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Do the dark, rippling waters of Loch Ness hold a secret? Is there a monster lurking in the sunless depths of Scotland's most famous lake, or is it just a myth carefully nurtured by the canny Scots pleased to welcome the throngs of curious visitors?

The stories about an unidentified marine animal first surfaced 1,400 years ago. Saint Columba, the great Irish missionary, was on his way to convert Brude, king of the Picts, when suddenly a titanic creature broke the surface of the water. "With a great roar and open mouth the monster struck terror into the hearts of all but one of the travelers, Saint Columba, who faced down the fish with the sign of the cross," according to the annals of the time.

The creature sank back into the peat-rich gloom of the lake's waters, and over the next 1,400 years, its rare appearances were both silent and unthreatening. Today it is referred to as "Nessie," in a Disney fixation that has turned the monster into a friendly sort of beast. But is it?

Stories of a strange beast in Loch Ness resurfaced in the late nineteenth century, but it was not until the 1930s that there were several reported sightings. This culminated in the publication in local and national papers of several photographs purporting to show the head or the body of the monster.

The most common description is of a creature with one or more humps, a long neck with a small head, flippers, and a tail. Indeed, the local road signs directing the visitor to Loch Ness do feature a head, neck, and two humps.

The monster mania of the 1930s erupted after the opening of a new road on the north side of the twenty-three-mile long lake. Now it could be viewed from an angle at which patterns of light and shadow leave you pointing to long black patches and asking, is that it? Many people, not all of them cranks, are totally convinced that they have seen a being moving in the water.

In 1933, the circulation-seeking Daily Mail newspaper in London commissioned M.A. "Duke" Wetherall, an actor, film producer, and self-styled big game hunter to spend weeks cruising the loch.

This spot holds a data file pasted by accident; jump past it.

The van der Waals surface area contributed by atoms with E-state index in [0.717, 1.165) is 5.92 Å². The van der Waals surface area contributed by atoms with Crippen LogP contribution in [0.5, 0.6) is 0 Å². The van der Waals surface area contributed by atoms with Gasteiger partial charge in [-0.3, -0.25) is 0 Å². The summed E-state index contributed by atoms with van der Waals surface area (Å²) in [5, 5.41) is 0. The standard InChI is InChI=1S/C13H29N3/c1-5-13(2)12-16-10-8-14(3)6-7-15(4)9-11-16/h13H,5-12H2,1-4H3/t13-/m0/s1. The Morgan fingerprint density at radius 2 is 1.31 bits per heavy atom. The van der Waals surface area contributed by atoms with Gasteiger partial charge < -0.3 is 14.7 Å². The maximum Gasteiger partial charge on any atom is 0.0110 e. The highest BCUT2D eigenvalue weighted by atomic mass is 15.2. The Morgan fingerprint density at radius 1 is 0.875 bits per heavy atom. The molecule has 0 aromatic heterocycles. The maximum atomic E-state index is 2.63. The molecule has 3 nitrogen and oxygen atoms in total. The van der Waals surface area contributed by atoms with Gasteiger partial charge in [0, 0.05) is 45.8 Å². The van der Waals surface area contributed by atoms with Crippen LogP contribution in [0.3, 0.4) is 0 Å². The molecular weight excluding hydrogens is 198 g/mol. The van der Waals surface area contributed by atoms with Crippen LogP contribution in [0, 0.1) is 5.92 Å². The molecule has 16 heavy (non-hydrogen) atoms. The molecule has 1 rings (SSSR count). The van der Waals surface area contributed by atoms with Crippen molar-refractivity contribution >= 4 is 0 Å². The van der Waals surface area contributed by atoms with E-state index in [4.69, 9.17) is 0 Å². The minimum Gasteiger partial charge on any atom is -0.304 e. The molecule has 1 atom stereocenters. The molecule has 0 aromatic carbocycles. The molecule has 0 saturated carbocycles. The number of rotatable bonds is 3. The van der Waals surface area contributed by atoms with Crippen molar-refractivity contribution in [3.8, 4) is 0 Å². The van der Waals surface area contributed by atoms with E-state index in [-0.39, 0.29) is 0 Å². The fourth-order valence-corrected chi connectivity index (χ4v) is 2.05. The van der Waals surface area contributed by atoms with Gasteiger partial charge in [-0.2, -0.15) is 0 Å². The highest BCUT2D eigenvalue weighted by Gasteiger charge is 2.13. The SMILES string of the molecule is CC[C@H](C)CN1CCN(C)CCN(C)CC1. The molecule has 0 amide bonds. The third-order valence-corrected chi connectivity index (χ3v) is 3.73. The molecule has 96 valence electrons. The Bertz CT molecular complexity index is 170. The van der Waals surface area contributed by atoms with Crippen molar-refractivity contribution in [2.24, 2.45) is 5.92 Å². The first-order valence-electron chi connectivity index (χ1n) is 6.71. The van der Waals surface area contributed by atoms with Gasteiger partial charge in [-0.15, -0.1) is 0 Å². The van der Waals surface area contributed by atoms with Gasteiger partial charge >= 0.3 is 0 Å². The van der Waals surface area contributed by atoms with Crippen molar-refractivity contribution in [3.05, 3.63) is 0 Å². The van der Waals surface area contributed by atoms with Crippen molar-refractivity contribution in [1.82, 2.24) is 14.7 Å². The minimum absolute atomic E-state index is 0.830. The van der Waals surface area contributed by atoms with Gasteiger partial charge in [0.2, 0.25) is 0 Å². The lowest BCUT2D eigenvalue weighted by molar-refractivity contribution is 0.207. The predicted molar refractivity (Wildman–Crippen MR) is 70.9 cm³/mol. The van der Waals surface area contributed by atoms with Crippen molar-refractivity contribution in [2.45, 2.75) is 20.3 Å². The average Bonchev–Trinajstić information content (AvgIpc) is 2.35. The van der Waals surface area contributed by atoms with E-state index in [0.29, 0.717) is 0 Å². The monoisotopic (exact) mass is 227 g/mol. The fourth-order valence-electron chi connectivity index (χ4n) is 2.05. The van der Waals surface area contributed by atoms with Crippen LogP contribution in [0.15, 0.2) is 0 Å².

Astonishingly, less than forty-eight hours after his arrival he announced that he was returning with proof that the monster existed. Wetherall said he had stumbled across two footprints in soft mud on the south shore of the Loch. He reported that the animal was an amphibian, "A four-fingered beast...feet or pads about eight inches across...a very powerful, soft-footed animal about twenty feet long." Plaster casts were taken of the footprints for scientific analysis and on January 4, 1934, the verdict came back--the prints were those of a young hippo. It was decided that the footprints were the work of pranksters.

With Fleet Street laughing its socks off, Wetherall returned to London with his tail between his legs and plotted his revenge. He turned to Christian Spurling, a twenty-one year old model maker and asked him to build a monster. Wetherall's son Ian purchased the raw materials--plastic wood and a toy submarine. The "monster," modeled on the idea of a sea serpent, took eight days to make. "Sea" trials for the monster were conducted and photographs taken. Wetherall then needed to find a coconspirator--someone who was well respected and trusted--who would take the photographic plates to be processed. Wetherell confided in a friend Maurice Chambers, who found just the man in Dr. Robert Wilson, a respected surgeon. And with the resulting photograph, the Loch Ness monster myth grew. The story remained concealed for more than sixty years and was only uncovered in the 1990s by zoologist David Martin and researcher Alastair Boyd. The pair tracked down Christian Spurling who revealed the details of the hoax before he died in 1993. Today, all those involved are dead, but the myth of the Loch Ness Monster lives on.

The locals are all too glad to keep "Nessie" alive. In 2000, the Official Loch Ness Exhibition Center was Scotland's eighth most popular paid attraction, drawing 200,000 visitors